• Em, have you read Annie Dillard’s Pilgrim at Tinker Creek? Wondering if you might like it… Also, thankful that there is another soul on the interwebs who didn’t love One Thousand Gifts. 🙂 (I tried, I really did… I love the message but got so distracted by her style).

  5. Amy says:

    Em might like AJ Jacob’s The Year of Living Biblically. He doesn’t profess to be a Christian, and there’s not the spiritual application of Rachel Held Evans’s book, but it’s a similar year-long life experiment based on the Bible, with plenty of tongue-in-cheek humor and interesting insight.

  6. Anne says:

    I get so many great-looking suggestions on this blog! They must be good books….none of them were available in the digital section of my library alliance. I’ll have to be patient. 🙂 Used up all my holds.

  7. Ashley says:

    I love this project, what an awesome idea! I’m def going to check out some of the books above, and add them to my kindle wish list.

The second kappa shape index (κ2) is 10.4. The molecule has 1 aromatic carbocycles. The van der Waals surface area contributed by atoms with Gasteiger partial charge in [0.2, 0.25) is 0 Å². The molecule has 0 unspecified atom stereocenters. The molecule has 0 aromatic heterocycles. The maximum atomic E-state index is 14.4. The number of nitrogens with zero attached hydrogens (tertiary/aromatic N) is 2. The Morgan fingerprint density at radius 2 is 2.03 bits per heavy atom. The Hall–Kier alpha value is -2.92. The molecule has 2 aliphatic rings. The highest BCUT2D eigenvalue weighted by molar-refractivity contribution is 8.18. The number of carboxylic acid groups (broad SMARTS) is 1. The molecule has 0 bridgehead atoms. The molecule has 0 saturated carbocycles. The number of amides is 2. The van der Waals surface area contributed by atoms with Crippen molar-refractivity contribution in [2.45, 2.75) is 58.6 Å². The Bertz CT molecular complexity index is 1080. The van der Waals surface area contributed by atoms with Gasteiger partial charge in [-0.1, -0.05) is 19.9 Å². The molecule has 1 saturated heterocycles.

Love (this was hard to pick only 3!!!)-
    1) Hunger Games
    2) Lovely Bones
    3) The Help

    1) Harry Potter- I read about 70 pages into it and could not get into it at all. 🙁

    Just read/currently reading
    1) Heaven is for Real- AMAZING one of my top books as well.
    2) Currently reading- Not a Fan (Kyle Idleman)

  8. Ginger says:

    I have a question for Anne, or other readers: I saw you recommend I Capture the Castle. I didn’t really love the movie. Is the book better/worth reading?

    I usually like to read the book before a movie, but I saw it years ago, and guess I didn’t realize there was a book beforehand.

  9. Mallory says:

    How can I submit my books for a match? I’m struggling to find something awesome, and goodreads and amazon just are not cutting it.

    • Anne says:

      Mallory, I closed the queue because it was overwhelming me (200 requests, yowzers!). I’m currently thinking through options. Stay tuned!